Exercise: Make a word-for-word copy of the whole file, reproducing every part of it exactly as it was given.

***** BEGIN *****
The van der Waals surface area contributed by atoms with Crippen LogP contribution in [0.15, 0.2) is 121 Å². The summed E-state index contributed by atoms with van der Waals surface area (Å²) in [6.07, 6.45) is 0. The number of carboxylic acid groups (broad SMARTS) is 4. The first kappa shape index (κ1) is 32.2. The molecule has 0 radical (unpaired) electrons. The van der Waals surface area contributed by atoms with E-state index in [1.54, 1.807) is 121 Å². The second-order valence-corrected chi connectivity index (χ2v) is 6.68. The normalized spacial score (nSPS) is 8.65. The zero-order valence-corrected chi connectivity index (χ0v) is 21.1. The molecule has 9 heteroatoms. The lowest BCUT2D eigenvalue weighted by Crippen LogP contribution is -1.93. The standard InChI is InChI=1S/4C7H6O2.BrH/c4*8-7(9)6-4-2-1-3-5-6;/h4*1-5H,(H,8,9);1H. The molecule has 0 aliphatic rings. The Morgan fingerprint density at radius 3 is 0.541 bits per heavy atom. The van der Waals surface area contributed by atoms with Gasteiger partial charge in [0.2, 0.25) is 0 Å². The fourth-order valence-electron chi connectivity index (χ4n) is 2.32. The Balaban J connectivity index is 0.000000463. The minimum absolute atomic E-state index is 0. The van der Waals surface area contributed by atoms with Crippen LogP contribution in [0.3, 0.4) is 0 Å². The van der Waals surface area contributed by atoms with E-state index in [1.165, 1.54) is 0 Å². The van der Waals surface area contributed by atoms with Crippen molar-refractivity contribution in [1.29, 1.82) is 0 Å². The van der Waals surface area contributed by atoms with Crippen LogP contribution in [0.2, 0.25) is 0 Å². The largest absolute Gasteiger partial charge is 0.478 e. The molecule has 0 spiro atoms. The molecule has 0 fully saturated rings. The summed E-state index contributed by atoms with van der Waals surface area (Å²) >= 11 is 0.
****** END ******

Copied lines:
The van der Waals surface area contributed by atoms with Crippen LogP contribution in [0.15, 0.2) is 121 Å². The summed E-state index contributed by atoms with van der Waals surface area (Å²) in [6.07, 6.45) is 0. The number of carboxylic acid groups (broad SMARTS) is 4. The first kappa shape index (κ1) is 32.2. The molecule has 0 radical (unpaired) electrons. The van der Waals surface area contributed by atoms with E-state index in [1.54, 1.807) is 121 Å². The second-order valence-corrected chi connectivity index (χ2v) is 6.68. The normalized spacial score (nSPS) is 8.65. The zero-order valence-corrected chi connectivity index (χ0v) is 21.1. The molecule has 9 heteroatoms. The lowest BCUT2D eigenvalue weighted by Crippen LogP contribution is -1.93. The standard InChI is InChI=1S/4C7H6O2.BrH/c4*8-7(9)6-4-2-1-3-5-6;/h4*1-5H,(H,8,9);1H. The molecule has 0 aliphatic rings. The Morgan fingerprint density at radius 3 is 0.541 bits per heavy atom. The van der Waals surface area contributed by atoms with Gasteiger partial charge in [0.2, 0.25) is 0 Å². The fourth-order valence-electron chi connectivity index (χ4n) is 2.32. The Balaban J connectivity index is 0.000000463. The minimum absolute atomic E-state index is 0. The van der Waals surface area contributed by atoms with Crippen LogP contribution in [0.3, 0.4) is 0 Å². The van der Waals surface area contributed by atoms with E-state index in [1.165, 1.54) is 0 Å². The van der Waals surface area contributed by atoms with Crippen molar-refractivity contribution in [1.29, 1.82) is 0 Å². The van der Waals surface area contributed by atoms with Crippen LogP contribution in [0.2, 0.25) is 0 Å². The largest absolute Gasteiger partial charge is 0.478 e. The molecule has 0 spiro atoms. The molecule has 0 fully saturated rings. The summed E-state index contributed by atoms with van der Waals surface area (Å²) >= 11 is 0.